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AMA, AHA, ANA issue open letter urging Americans to wear masks to slow spread of coronavirus


The American Medical Association, American Hospital Association and American Nurses Association on Monday urged Americans to wear a mask and practice social distancing in an effort to stem the spread of the coronavirus.

AMA, AHA, ANA issue open letter urging use of masks

The American Medical Association (AMA), American Hospital Association (AHA), and American Nurses Association (ANA) on Monday urged Americans to wear a mask and practice social distancing in an effort to stem the spread of the coronavirus.

“Since the beginning of the COVID-19 pandemic, we have urged the American people to protect themselves, their neighbors and their loved ones amidst the worst global health crisis in generations,” the groups said in an open letter to Americans. “After months of physical distancing and staying at home, infections and deaths began to decline.”

The organizations noted that in the “weeks since states began reopening, some of the steps that were critical to the progress we made were too quickly abandoned.”

“And we are now watching in real-time as a dramatic uptick in COVID-19 cases is erasing our hard-won gains,” the letter continued. “Hospitals in some states are at or nearing their ICU capacity. Shortages of personal protective equipment and testing supplies continue to pose a dire threat to health care workers and patients alike.

Last week, Anthony S. Fauci, MD, director of the National Institute of Allergy and Infectious Diseases, told Congress that the U.S could see 100,000 new coronavirus cases each day if more precautions are not taken to slow the spread of the virus.

“This is why as physicians, nurses, hospital and health system leaders ,researchers and public health experts, we are urging the American public to take the simple steps we know will help stop the spread of the virus: wearing a face mask, maintaining physical distancing, and washing hands,” the groups said. “We are not powerless in this public health crisis, and we can defeat it in the same way we defeated previous threats to public health—by allowing science and evidence to shape our decisions and inform our actions.”

Moreover, the organizations acknowledged the staggering toll of the pandemic, noting that it likely will take many more months, perhaps years, to truly understand its impact on the country and its way of life.

“What is certain – and what the science and evidence are telling us – is that COVID-19 is not behind us and we must resist confusing re-opening with returning to normalcy,” the letter continued. “Doing so will escalate this crisis and result in more suffering and death.”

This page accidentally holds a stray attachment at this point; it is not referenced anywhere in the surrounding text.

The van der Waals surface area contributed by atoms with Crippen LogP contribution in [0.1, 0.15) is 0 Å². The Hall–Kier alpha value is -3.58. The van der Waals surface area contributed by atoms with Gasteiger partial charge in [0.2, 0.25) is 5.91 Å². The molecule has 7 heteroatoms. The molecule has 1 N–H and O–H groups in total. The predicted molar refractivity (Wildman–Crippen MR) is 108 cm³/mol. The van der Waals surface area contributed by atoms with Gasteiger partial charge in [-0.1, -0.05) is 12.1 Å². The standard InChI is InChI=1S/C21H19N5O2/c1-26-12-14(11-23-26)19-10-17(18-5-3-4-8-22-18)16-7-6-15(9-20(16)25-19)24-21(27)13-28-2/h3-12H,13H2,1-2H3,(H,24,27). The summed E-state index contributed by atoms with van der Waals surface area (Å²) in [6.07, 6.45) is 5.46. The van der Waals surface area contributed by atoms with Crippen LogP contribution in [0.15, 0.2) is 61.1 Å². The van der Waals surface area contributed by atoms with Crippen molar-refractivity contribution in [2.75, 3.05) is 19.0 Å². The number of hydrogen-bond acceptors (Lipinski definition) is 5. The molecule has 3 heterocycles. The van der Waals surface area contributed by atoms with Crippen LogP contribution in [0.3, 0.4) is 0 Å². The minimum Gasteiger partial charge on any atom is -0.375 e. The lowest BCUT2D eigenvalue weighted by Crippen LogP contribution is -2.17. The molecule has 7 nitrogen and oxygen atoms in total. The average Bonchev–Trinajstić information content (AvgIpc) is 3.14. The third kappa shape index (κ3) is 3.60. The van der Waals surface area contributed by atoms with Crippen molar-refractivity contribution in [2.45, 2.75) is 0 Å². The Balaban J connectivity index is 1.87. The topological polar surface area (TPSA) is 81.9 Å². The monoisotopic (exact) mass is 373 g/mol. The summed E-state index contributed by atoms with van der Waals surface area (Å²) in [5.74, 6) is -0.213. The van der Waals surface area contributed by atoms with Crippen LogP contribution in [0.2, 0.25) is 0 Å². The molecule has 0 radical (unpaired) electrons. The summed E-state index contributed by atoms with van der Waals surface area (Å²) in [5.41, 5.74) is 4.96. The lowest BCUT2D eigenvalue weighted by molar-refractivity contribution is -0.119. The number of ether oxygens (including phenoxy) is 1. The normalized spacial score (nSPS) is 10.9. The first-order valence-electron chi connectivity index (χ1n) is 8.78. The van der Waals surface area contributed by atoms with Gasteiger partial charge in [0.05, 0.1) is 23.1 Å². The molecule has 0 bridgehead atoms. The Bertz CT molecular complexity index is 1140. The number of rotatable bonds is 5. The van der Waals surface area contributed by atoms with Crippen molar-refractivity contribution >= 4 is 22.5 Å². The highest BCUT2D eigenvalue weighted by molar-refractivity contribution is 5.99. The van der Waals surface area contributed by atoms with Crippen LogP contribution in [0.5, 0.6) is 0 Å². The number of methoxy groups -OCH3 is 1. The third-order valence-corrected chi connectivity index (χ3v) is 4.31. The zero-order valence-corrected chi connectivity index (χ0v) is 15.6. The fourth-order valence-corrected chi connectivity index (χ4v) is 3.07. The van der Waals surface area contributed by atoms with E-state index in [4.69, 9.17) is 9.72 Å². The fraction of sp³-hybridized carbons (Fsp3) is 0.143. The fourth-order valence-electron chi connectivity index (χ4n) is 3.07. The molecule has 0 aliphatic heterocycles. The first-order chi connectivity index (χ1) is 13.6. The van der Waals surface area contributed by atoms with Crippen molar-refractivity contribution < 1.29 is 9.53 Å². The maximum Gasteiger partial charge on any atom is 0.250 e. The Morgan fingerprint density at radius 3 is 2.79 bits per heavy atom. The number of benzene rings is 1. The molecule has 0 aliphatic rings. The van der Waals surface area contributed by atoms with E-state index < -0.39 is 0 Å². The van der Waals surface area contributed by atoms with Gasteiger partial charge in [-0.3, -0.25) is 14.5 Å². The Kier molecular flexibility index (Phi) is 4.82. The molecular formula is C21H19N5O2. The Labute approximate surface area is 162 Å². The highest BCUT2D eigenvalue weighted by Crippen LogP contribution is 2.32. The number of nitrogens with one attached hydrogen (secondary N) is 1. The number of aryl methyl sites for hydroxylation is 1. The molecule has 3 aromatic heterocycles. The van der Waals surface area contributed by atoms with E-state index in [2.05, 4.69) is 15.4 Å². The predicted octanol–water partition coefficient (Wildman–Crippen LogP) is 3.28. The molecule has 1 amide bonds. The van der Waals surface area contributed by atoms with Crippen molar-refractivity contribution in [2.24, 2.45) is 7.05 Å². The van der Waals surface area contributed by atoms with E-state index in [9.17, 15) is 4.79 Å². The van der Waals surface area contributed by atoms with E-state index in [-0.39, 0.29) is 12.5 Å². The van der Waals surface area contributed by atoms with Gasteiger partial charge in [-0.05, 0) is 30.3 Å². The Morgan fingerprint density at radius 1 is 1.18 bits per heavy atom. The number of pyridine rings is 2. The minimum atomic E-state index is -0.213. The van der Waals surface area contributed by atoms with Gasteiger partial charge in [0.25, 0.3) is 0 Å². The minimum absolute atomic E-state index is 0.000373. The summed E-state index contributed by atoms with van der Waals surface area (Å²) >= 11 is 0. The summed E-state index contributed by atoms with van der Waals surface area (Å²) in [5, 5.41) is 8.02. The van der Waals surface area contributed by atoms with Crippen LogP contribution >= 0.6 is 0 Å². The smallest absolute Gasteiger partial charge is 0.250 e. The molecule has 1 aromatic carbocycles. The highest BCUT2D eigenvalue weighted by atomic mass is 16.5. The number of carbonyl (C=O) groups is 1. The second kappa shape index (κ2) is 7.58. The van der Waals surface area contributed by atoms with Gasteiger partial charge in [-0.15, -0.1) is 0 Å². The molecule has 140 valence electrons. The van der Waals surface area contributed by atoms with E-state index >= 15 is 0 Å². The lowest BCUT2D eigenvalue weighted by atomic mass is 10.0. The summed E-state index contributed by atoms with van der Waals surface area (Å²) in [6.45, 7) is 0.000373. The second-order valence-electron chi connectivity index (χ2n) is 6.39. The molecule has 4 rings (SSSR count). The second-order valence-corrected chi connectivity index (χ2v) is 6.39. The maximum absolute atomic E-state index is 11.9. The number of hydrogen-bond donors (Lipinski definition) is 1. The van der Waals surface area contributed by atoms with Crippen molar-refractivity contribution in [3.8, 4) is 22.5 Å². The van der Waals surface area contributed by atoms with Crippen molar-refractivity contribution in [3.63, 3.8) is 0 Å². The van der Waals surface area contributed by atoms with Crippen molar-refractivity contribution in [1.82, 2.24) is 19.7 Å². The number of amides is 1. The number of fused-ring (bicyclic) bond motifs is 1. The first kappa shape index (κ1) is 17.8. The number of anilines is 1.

The organizations also offered thanks to all Americans who are doing their part to help stop the spread of the virus.

“Your actions are critical to stopping the spread of COVID-19,” they concluded. “Moving forward, we must all remain vigilant and continue taking steps to mitigate the spread of the virus to protect each other and our loved ones. There is only one way we will get through this – together.”

Coronaviruses are a large family of viruses that cause illnesses ranging from the common cold to more serious diseases, such as COVID-19. Similar viruses cause severe acute respiratory syndrome (SARS) and Middle East respiratory syndrome (MERS), according to the World Health Organization.

As ophthalmology practices have started to see more patients, including those for elective procedures, wearing personal protective equipment has been an important part of the visit.

As the coronavirus first started to spread in the United States in March, the American Academy of Ophthalmology issued guidelines for ophthalmologists recommending protection of the mouth, nose, and eyes when caring for patients potentially infected with the virus. AAO guidelines recommend personal protective equipment, including gloves, gowns, respiratory protection (N-95 masks, slit-lamp breath shields), and eye protection (goggles).

According to the Coronavirus Resource Center of Johns Hopkins University, the United States had more than 2,888,000 confirmed cases as of Monday, passing another grim milestone as deaths topped 130,000, for a case-fatality rate of 4.5%.

Johns Hopkins also reported more than 49,000 new cases on Sunday, topping the 45,000 reported on Saturday. Nearly half of those cases (45%) came from California and Florida.

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